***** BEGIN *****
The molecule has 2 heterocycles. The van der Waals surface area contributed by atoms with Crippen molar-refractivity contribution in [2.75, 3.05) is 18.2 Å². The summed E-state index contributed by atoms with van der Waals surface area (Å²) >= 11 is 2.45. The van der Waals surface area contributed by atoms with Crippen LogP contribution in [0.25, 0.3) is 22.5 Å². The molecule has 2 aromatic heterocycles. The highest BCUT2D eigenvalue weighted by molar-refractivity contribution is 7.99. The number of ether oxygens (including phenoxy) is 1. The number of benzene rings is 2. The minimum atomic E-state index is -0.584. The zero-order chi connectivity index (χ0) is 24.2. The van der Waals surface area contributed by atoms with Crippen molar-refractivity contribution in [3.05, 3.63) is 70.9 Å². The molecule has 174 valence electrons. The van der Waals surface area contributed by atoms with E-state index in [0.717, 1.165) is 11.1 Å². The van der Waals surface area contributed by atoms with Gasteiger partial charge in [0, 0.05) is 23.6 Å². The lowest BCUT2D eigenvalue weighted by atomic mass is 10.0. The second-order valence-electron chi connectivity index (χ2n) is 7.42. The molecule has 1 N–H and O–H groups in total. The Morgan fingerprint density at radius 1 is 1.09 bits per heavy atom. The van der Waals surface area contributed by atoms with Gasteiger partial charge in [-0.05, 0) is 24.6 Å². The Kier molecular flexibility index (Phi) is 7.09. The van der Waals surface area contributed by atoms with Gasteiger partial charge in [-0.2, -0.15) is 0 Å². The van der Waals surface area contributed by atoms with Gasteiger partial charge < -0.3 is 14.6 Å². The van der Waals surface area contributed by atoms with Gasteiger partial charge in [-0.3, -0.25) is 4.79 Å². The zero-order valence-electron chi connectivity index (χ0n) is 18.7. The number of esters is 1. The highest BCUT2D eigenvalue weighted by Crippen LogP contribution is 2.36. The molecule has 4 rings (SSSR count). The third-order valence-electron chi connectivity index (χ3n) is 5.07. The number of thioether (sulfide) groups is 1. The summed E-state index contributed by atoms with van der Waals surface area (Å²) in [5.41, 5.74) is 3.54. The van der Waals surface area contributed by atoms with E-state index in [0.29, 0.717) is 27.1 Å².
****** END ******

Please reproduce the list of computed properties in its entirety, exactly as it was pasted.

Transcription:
The molecule has 2 heterocycles. The van der Waals surface area contributed by atoms with Crippen molar-refractivity contribution in [2.75, 3.05) is 18.2 Å². The summed E-state index contributed by atoms with van der Waals surface area (Å²) >= 11 is 2.45. The van der Waals surface area contributed by atoms with Crippen LogP contribution in [0.25, 0.3) is 22.5 Å². The molecule has 2 aromatic heterocycles. The highest BCUT2D eigenvalue weighted by molar-refractivity contribution is 7.99. The number of ether oxygens (including phenoxy) is 1. The number of benzene rings is 2. The minimum atomic E-state index is -0.584. The zero-order chi connectivity index (χ0) is 24.2. The van der Waals surface area contributed by atoms with Crippen molar-refractivity contribution in [3.05, 3.63) is 70.9 Å². The molecule has 174 valence electrons. The van der Waals surface area contributed by atoms with E-state index in [0.717, 1.165) is 11.1 Å². The van der Waals surface area contributed by atoms with Gasteiger partial charge in [0, 0.05) is 23.6 Å². The lowest BCUT2D eigenvalue weighted by atomic mass is 10.0. The second-order valence-electron chi connectivity index (χ2n) is 7.42. The molecule has 1 N–H and O–H groups in total. The Morgan fingerprint density at radius 1 is 1.09 bits per heavy atom. The van der Waals surface area contributed by atoms with Gasteiger partial charge in [-0.05, 0) is 24.6 Å². The Kier molecular flexibility index (Phi) is 7.09. The van der Waals surface area contributed by atoms with Gasteiger partial charge in [-0.2, -0.15) is 0 Å². The van der Waals surface area contributed by atoms with Gasteiger partial charge < -0.3 is 14.6 Å². The van der Waals surface area contributed by atoms with Gasteiger partial charge in [-0.3, -0.25) is 4.79 Å². The zero-order valence-electron chi connectivity index (χ0n) is 18.7. The number of esters is 1. The highest BCUT2D eigenvalue weighted by Crippen LogP contribution is 2.36. The molecule has 4 rings (SSSR count). The third-order valence-electron chi connectivity index (χ3n) is 5.07. The number of thioether (sulfide) groups is 1. The summed E-state index contributed by atoms with van der Waals surface area (Å²) in [5.41, 5.74) is 3.54. The van der Waals surface area contributed by atoms with E-state index in [0.29, 0.717) is 27.1 Å².